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Returning to the Day Job. October 18, 2011

Posted by mwidlake in Private Life.
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7 comments

Having the Summer off. It’s something that quite a few IT contractors and some consultants say they intend to do…one year. It’s incredibly appealing of course, to take time off from your usual work to do some other things. Asking around, though, it is not something many of us self-employed types who theoretically could do, actually have done. I think it is because, although the theory is nice, the reality is a period not earning a living – and the background worry of “if I take a break, will I be able to step straight back into gainful employment afterwards”?

Well, purely as a service to all those who wonder about it, I decided to sacrifice myself to the experiment and do it this year. I had the summer off. {I know, I picked what turned out to be a very average summer weather-wise, but you just never know in the UK}. I’d finished a job for a client that had turned from a small number of weeks to several months of full-on seven-days-a-week effort and I had a load of domestic things that desperately needed some attention and my potential next job evaporated. I also have to acknowledge that I am in a somewhat lucky position. We do not have kids so the financial worries and potential impact on the innocent does not exist and my wife has been remarkably tolerant. How did it go? In a word, “great!”. I am a lot healthier and a lot more fired up to get on with work as a result of a few months away from the coalface – but I’ll save the second half of this post for some of the boring details of what I got up to {which you may well want to skip}.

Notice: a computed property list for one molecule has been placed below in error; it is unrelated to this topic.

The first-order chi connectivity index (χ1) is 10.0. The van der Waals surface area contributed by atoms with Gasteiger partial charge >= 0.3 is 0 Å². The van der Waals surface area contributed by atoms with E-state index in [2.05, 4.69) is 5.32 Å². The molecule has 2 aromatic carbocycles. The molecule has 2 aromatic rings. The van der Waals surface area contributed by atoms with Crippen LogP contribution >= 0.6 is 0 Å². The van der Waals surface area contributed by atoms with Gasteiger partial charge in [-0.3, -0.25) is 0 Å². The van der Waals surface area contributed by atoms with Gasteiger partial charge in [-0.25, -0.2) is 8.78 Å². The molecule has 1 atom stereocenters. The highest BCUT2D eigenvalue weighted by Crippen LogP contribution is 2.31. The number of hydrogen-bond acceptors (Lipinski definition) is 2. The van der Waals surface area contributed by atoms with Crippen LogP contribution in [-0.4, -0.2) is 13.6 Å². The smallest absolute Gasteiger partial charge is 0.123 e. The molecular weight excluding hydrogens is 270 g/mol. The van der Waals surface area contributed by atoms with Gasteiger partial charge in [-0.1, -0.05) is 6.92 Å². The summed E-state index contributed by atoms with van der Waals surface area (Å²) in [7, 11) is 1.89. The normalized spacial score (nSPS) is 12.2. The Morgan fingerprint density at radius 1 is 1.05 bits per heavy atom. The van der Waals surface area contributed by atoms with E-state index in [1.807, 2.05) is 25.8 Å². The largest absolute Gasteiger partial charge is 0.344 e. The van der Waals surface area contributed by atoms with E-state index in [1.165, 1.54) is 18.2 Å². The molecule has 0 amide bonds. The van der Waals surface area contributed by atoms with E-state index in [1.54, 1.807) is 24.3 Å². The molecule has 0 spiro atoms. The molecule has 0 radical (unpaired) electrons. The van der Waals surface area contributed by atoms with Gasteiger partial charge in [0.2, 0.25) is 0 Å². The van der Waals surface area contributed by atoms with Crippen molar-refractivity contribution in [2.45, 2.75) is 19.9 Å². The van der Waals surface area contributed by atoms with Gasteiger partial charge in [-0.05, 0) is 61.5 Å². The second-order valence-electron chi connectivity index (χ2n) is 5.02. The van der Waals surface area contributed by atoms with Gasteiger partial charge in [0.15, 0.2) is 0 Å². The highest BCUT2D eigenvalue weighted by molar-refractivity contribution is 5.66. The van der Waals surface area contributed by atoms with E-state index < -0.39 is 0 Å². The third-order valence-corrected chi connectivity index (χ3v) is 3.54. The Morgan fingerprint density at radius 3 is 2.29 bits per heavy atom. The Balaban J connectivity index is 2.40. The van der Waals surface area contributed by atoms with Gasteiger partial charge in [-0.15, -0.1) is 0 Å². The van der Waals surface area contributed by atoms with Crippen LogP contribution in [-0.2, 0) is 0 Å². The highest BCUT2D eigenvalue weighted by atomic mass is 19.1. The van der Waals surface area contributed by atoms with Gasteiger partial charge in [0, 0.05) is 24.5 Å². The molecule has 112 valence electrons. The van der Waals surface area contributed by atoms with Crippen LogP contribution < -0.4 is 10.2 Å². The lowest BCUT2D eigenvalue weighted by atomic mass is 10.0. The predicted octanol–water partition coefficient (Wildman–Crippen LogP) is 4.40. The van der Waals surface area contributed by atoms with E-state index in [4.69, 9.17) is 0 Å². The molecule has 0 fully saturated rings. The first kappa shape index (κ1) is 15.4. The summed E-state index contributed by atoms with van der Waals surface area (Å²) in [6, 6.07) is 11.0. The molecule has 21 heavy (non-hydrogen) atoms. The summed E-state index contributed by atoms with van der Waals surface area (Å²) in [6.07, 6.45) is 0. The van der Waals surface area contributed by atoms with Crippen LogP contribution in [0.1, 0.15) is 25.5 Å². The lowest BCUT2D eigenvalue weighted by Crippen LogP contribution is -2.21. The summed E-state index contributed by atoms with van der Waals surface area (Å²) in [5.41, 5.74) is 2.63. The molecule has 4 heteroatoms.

This week the break ends. As I write this I do not have a job – but today I start looking around and I start locking myself in my office for the day. I’ll be doing work, even if this consists of me simply catching up on technical reading and testing some ideas I have about Oracle internals and design. This should hopefully increase the technical content of my Blogs too. If anyone is working on a project that could do with some Oracle performance or system design work, I’d be happy to hear from you.

As you can see, the one thing I am terrible at as a self-employed person is the selling of my services. I’m sure I will not get much response from a simple “give me a job” line in a blog that, let’s face it, is being read mostly by technical-doing-people and not budget-holding-hiring-people. However, you might have noticed a green text box on the right of this page proclaiming “available for consultancy”. It’s a free thing for me to do and I intend to keep it there, swapping it for a red “unavailable” when I am busy. This might of course reveal how poorly I do in finding work – but that could be interesting of itself.

So, what have I done? I’ve kept my hand in on the Oracle front but what about non-IT things? Well, one thing was building a clay pizza oven. That took a day on a course and about 200 hours digging a hole in the garden for clay, cleaning up some old bricks, mixing up endless quantities of cobb with the clay, straw and sand, building it wrong several times and destroying a perfectly good Pizza in it.